Overexpression of BMI1 in human cancer cells, a member of the polycomb group of repressive complexes, correlates with advanced stage of disease, aggressive clinicopathological behavior, poor prognosis, and resistance to radiation and chemotherapy. Studies have shown that experimental reduction of BMI1 protein level in tumor cells results in inhibition of cell proliferation, induction of apoptosis and/or senescence, and increased susceptibility to cytotoxic agents and radiation therapy. Although a role for BMI1 in cancer progression and its importance as a molecular target for cancer therapy has been established, information on the impact of silencing BMI1 in triple-negative breast cancer (TNBC) and its consequence on radiotherapy have not been well studied. Therefore, in the present study we investigated the potential therapeutic benefit of radiation therapy in BMI1-silenced breast cancer cells and studied the mechanism(s) of radiosensitization. Human MDA-MB-231 and SUM159PT breast cancer cells that were either stably transfected with a lentiviral vector expressing BMI1 shRNA (shBMI1) or control shRNA (shControl) or transient transfection with a BMI1-specific siRNA were used. Silencing of BMI1 resulted in marked reduction in BMI1 both at the mRNA and protein level that was accompanied by a significant reduction in cell migration compared to control cells. Further, BMI1 knockdown produced a marked enhancement of DNA damage as evidenced by Comet Assay and γH2AX foci, resulting in a dose-dependent radiosensitization effect. Molecular studies revealed modulation of protein expression that is associated with the DNA damage response (DDR) and autophagy pathways. Our results demonstrate that BMI1 is an important therapeutic target in breast cancer and suppression of BMI1 produces radiation sensitivity. Further, combining BMI1-targeted therapeutics with radiation might benefit patients diagnosed with TNBC.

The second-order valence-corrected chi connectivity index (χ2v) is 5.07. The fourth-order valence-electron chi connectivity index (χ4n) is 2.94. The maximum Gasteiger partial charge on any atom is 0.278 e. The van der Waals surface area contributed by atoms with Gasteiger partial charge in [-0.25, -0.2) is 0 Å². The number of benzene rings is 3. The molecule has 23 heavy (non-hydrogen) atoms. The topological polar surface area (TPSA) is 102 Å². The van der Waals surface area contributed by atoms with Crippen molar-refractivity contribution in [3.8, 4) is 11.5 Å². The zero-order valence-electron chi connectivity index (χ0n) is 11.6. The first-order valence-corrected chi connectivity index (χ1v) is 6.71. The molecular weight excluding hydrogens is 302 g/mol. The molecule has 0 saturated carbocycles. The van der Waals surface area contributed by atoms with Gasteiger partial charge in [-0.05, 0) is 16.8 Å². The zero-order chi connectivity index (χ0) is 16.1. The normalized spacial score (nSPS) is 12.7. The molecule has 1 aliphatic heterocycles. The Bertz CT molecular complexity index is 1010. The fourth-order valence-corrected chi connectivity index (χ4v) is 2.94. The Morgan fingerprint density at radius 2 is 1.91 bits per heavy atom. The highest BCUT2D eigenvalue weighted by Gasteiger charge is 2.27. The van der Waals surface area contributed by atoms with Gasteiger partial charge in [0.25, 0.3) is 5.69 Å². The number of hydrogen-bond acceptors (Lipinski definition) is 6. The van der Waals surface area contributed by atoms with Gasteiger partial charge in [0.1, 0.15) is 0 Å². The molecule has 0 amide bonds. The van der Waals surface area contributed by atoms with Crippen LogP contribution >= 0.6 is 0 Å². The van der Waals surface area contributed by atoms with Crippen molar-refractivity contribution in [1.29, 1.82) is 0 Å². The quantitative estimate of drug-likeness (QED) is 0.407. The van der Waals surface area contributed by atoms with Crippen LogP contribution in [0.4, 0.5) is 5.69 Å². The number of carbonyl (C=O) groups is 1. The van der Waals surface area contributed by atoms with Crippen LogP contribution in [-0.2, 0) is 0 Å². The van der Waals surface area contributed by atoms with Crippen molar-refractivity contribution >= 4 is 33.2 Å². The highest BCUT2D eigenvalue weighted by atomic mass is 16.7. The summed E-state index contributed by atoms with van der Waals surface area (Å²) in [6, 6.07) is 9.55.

|Idioma original||English (US)|
|Número de páginas||9|
|Estado||Published - abr 2017|
|Publicado de forma externa||Sí|
ASJC Scopus subject areas
- Cancer Research